SDR
Posts: 19300
Joined: Sat Jun 17, 2006 11:33 pm
Location: San Francisco

Post by SDR »

Yes, that makes sense. Many a builder fancies himself a designer, for better or worse. And many a client has insisted on novel combinations of elements, too,
I suspect. The window muntin pattern, not dissimilar to ones used by Wright and by W B Griffin, also bridges the Craftsman/Prairie divide ?

Ecclesiastical, yes -- but maybe not Gothic ? The round arch and the brick-masonry suggest Romanesque to me . . .

SDR

Paul Ringstrom
Posts: 4309
Joined: Sat Sep 17, 2005 4:53 pm
Location: Mason City, IA

Post by Paul Ringstrom »

kinners wrote:The Gordon-Van Tine kit house number 2617 was only built once (at least that we know of to date). 605 East Washington St. Eustis, FL.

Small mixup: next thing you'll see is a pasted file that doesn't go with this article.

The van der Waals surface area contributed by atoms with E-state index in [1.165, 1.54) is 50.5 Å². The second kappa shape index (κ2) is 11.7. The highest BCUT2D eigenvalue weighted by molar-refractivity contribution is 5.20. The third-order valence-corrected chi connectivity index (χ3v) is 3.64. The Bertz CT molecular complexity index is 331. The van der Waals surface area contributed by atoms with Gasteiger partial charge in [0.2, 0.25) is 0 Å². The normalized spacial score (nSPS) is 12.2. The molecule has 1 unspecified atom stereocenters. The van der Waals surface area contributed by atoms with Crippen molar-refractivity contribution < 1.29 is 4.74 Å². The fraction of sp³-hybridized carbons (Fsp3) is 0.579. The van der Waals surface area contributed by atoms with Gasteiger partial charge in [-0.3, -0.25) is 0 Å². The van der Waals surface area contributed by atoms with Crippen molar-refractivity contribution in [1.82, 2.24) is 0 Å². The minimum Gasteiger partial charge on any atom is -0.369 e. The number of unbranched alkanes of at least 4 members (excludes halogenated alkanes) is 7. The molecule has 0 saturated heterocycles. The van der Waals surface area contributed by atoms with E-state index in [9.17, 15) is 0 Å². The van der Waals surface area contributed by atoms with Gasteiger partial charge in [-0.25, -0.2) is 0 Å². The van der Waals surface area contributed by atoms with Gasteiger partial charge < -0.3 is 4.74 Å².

The Sears Aurora and Carlton kit houses were plans licensed from John Van Bergen and offered one year by Sears (1918). (Thanks for the link, SDR!) One Aurora was located at 6416 Grand Vista Ave Cincinnati, OH. No Carltons have ever been identified.

The kit house from Harris Brothers, No. 152D, that SDR linked to is located at 312 13th Street in Pleasanton, KS.

Lara
Sears Homes of Chicagoland
sears-homes.com
Kinners,
Have you ever found floor plans the the two Sears VanBergen houses? They are not in the book on Sears houses that I have.

Thanks
Owner of the G. Curtis Yelland House (1910), by Wm. Drummond

Roderick Grant
Posts: 10126
Joined: Wed Mar 29, 2006 7:48 am

Post by Roderick Grant »

Paul, the Van Bergen Skillen House plan is published in H. Allen Brooks' "Prairie School Architecture." page 258.

SDR
Posts: 19300
Joined: Sat Jun 17, 2006 11:33 pm
Location: San Francisco

Post by SDR »

To wit:


Image

Post Reply